Many companies, in many industries do the same thing because it makes the most sense for both the manufacturer, and the consumer. It actually keeps costs lower because all the machines use the same parts.

        The actual physical cost of a board is quite low, but the development costs are high. It's cheaper and simpler to develop and produce one board that does everything and then just add plug and play cards for optional features. That way they order more of one kind of board, so the overall board cost is lower, which lowers the cost for every machine made, and the only people that pay extra are the ones that want the optional features....it's about as fair as it can get and is the opposite of a scam.

        Look at every GM car that rolls off the line with OnStar...the hardware is there, but you don't get to use it unless you pay for it (other than the free trial). If they switched to some cars having the parts, and others not having the parts the overall cost of each car would go up.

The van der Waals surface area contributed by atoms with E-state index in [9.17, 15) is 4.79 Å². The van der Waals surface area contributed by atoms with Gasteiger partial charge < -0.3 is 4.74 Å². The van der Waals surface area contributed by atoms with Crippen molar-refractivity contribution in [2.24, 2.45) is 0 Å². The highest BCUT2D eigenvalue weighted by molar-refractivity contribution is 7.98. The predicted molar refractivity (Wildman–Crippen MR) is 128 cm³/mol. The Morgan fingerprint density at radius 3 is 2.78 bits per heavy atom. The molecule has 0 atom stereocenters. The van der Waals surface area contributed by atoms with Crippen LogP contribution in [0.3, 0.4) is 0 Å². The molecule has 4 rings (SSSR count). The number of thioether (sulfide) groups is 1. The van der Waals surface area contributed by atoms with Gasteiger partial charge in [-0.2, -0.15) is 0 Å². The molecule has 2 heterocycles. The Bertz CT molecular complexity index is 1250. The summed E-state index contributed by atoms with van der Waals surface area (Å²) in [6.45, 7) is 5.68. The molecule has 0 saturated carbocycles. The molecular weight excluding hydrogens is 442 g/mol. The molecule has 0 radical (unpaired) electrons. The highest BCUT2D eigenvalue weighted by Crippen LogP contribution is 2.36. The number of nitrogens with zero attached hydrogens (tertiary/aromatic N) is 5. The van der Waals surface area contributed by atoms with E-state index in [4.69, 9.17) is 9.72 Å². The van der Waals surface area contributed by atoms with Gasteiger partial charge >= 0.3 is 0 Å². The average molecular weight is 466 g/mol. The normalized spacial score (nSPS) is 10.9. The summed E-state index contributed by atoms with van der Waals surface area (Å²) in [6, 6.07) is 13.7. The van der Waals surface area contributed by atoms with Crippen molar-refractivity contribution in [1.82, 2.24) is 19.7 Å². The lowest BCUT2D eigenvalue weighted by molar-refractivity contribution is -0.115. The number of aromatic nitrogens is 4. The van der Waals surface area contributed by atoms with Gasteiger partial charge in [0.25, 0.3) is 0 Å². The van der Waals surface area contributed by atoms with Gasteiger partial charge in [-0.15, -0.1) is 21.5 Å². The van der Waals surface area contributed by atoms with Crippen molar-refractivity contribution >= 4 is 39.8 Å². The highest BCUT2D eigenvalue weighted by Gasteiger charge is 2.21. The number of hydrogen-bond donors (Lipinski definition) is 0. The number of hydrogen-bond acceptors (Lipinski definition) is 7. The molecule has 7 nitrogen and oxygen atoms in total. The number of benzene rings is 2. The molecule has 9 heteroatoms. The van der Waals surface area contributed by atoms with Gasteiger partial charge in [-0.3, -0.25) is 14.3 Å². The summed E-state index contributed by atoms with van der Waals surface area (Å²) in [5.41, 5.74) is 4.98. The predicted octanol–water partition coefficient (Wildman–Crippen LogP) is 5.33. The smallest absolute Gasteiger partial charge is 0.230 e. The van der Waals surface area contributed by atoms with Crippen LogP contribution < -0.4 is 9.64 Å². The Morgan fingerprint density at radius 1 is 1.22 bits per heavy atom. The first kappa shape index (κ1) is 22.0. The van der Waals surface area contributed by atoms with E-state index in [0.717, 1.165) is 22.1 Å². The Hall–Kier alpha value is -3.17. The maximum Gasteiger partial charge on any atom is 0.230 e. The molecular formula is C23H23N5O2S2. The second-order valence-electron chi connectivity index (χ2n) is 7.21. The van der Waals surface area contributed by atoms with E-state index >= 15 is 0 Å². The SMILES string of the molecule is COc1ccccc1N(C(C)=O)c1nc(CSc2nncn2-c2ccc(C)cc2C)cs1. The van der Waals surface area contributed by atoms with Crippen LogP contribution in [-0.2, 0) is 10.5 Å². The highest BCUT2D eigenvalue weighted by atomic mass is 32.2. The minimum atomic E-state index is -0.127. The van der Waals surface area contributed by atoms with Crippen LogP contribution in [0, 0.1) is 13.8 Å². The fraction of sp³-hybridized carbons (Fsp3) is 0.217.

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        • #5
          But it isn't a feature that takes extensive development effort. It isn't extra hardware that's not being used. It isn't one board that's had an extra feature added, because the feature does not involve any hardware whatsoever. It's about two lines of code for the actual operation (or a few characters if it's written in a language with a ternary operator), and maybe a couple dozen for the UI, that uses hardware that already has to exist for the machine to function in the first place. Even if it's hand-written asm it's less than a screen. All it's doing is selecting a different target amperage for the inverter based on which part of the wave it's on. And they charge $600 for it.

          The more I work on millers, the more disillusioned I become... the pile of xmt350s with blown unobtainable skiip modules doesn't help any. I used to think the extra cost got you better products and better support from a better company, not just a lighter wallet.